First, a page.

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Local News

  • Local police say no more stray, nuisance animals

    Quincy's Police Chief Ferman Richardson and Corey Wilhoit, code enforcement officer, took to the streets Monday and Tuesday. They went door to door in the Sunset Acres neighborhood informing citizens that pets without tags or leashes and roaming city streets will not be tolerated.

    "Through our community policing efforts we received many complaints from people, especially in that area, about animals. We've gotten complaints about stray dogs and cats, some roaming the neighborhood and some coming out of the woods," Richardson said.

  • Sheriff tells county commissioners: Put up or shut up

    Gadsden County Sheriff Morris Young didn't pull any punches Tuesday night during the first meeting of 2009 with the county’s commissioners. The sheriff's budget was cut by a half-million dollars this year and Young said he cannot operate his department without that money.

    Commissioners voted to hold a Feb. 10 workshop to revisit the budget and find the money to put back into the sheriff's budget.

  • Local woman receives plaque for doing what many won’t –helping someone in crisis

    Velma Brown did something not many people do these days – when she spotted trouble she got involved.

    To show his appreciation, Quincy Police Chief Ferman Richardson invited her to a meeting of the Quincy City Commission and presented her with a plaque.

    Brown was driving down Lillian Springs Road around 7 p.m. Jan. 6 when she noticed a small child walking behind a woman who was walking very fast, and a man following her walking equally as fast. Neither of the adults, she said, seemed to notice that the child was following them.

  • Legislators focus on saving jobs for state workers, seek gambling funds

    In light of the $2.4 billion shortfall state officials are currently grappling with, Gadsden County’s Legislative delegation, Sen. Al Lawson and representatives Marti Coley and Alan Williams all agree that saving jobs for state workers is a priority.

    Nearly one-fourth of the county's work force is employed by the state of Florida.

  • Man questioned on one robbery, admits to another

    Back in mid-August, Howard Marshall, 50, was a busy man. According to the Quincy Police Department, he was busy burglarizing local businesses.

    Howard's deeds on Aug. 20 and 23 have caught up with him thanks to DNA and modern technology. According to a report on file with the Quincy Police Department, officers were called to Captain D's Restaurant in reference to a burglary on Aug. 20.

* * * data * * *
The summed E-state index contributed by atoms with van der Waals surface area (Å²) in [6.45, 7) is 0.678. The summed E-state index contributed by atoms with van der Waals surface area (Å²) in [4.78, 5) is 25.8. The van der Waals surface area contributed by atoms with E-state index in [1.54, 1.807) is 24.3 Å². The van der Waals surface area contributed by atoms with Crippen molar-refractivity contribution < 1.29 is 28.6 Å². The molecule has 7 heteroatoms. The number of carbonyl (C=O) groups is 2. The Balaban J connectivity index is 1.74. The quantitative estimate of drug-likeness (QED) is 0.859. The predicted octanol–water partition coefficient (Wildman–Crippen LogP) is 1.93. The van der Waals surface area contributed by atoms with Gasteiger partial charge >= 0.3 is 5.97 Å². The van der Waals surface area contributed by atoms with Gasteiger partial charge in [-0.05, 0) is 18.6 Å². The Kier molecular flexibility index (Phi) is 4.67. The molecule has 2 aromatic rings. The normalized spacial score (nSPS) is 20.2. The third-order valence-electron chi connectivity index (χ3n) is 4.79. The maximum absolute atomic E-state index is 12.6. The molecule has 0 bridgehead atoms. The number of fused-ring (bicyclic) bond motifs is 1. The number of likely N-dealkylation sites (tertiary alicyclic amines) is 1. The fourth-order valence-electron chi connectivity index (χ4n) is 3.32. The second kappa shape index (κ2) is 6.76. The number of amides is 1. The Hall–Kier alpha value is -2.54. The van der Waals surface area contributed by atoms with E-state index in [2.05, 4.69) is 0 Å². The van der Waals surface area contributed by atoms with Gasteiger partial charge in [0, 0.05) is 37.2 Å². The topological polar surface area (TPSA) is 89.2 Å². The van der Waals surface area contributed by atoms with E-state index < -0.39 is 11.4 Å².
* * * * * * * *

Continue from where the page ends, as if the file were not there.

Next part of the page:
• Midway Flying J files for bankruptcy, set to reorganize

    A businesses continue to suffer, the problems that started on Wall Street have hit Main Street USA.

    Last week, Flying J Inc. filed for bankruptcy protection, citing the sharp decline in oil prices and turmoil in the credit markets for its financial problems.

    The Flying J Truck Stop in Midway is owned and operated by the company.

  • Schrenker to face Florida charges

    When Indiana businessman Marcus Schrenker is released, he will likely face charges in Tallahassee or Pensacola, says Assistant Chief Deputy Frank Chiumento of the U.S. Marshals Northern District of Florida.

    Schrenker, who was found Tuesday night at a Chattahoochee KOA after an apparent suicide attempt, is wanted in Indiana in connection with a fraud investigation involving millions of dollars, Chiumento said. Schrenker was charged in a Florida court Wednesday with making a false distress call to the Federal Aviation Administration.

  • It will be warmer, but hard freeze still predicted for area

    The National Weather Service in Tallahassee issued a hard freeze warning for a portion of South Georgia and North Florida this morning, predicting near-record lows of 18-21 degrees in Tallahassee and the surrounding areas.

    But organizers of tonight's Jazz on the Square in Quincy saw the predictions and acted quickly, determining earlier this week that the event should be moved indoors. It will be held on the second floor of the Gadsden Arts Center, rather than on the Courthouse Square. Admission is still free, and the event is from 7 to 9 p.m.

  • State gets failing grade for emergency services

    Report cards are in for Florida’s emergency care system, and it looks like the state might need to go to bed without its supper.

    The state received an F and ranked 50th in the nation for its population’s lack of access to emergency care, according to the National Report Card on the State of Emergency Medicine, issued by the American College of Emergency Physicians earlier this month. Also contributing to the low ranking was the large population of uninsured Florida residents, few psychiatric beds and a low number of physicians who will accept Medicare.

  • Concert to ‘pump up’ downtown

    In an effort to pump some life into downtown, Quincy Main Street will host the first in a series of six concerts on the Courthouse Square Jan. 16 from 7 to 9 p.m.

    The Fusion Band, a Jacksonville-based variety band that specializes in jazz, rhythm and blues and featuring Allana Southerland, is synonymous with saxophonists Kirk Walhun, Gerald Albright and Najee. While the band provides free entertainment, visitors will get the chance to buy award-winning chili, barbecue and other foods. Shops will have extended hours that evening.